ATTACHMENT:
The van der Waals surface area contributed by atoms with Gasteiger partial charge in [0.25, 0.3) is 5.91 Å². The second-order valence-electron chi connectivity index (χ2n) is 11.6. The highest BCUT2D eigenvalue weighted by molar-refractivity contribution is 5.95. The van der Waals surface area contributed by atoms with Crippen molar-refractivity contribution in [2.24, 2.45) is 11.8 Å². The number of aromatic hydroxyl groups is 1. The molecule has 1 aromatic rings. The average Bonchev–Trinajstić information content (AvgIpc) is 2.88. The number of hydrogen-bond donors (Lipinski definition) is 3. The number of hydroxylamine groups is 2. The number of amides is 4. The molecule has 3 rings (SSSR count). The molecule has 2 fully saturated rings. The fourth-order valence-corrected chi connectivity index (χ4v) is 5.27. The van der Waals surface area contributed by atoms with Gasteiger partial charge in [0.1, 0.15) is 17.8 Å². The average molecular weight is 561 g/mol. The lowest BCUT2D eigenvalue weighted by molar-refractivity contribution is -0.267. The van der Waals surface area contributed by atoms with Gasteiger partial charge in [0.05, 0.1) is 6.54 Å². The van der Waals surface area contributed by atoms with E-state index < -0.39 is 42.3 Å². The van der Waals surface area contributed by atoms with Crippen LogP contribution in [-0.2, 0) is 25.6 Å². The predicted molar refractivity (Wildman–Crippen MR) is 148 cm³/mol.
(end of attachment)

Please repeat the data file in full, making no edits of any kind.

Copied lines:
The van der Waals surface area contributed by atoms with Gasteiger partial charge in [0.25, 0.3) is 5.91 Å². The second-order valence-electron chi connectivity index (χ2n) is 11.6. The highest BCUT2D eigenvalue weighted by molar-refractivity contribution is 5.95. The van der Waals surface area contributed by atoms with Crippen molar-refractivity contribution in [2.24, 2.45) is 11.8 Å². The number of aromatic hydroxyl groups is 1. The molecule has 1 aromatic rings. The average Bonchev–Trinajstić information content (AvgIpc) is 2.88. The number of hydrogen-bond donors (Lipinski definition) is 3. The number of hydroxylamine groups is 2. The number of amides is 4. The molecule has 3 rings (SSSR count). The molecule has 2 fully saturated rings. The fourth-order valence-corrected chi connectivity index (χ4v) is 5.27. The van der Waals surface area contributed by atoms with Gasteiger partial charge in [0.1, 0.15) is 17.8 Å². The average molecular weight is 561 g/mol. The lowest BCUT2D eigenvalue weighted by molar-refractivity contribution is -0.267. The van der Waals surface area contributed by atoms with Gasteiger partial charge in [0.05, 0.1) is 6.54 Å². The van der Waals surface area contributed by atoms with E-state index < -0.39 is 42.3 Å². The van der Waals surface area contributed by atoms with Crippen LogP contribution in [-0.2, 0) is 25.6 Å². The predicted molar refractivity (Wildman–Crippen MR) is 148 cm³/mol.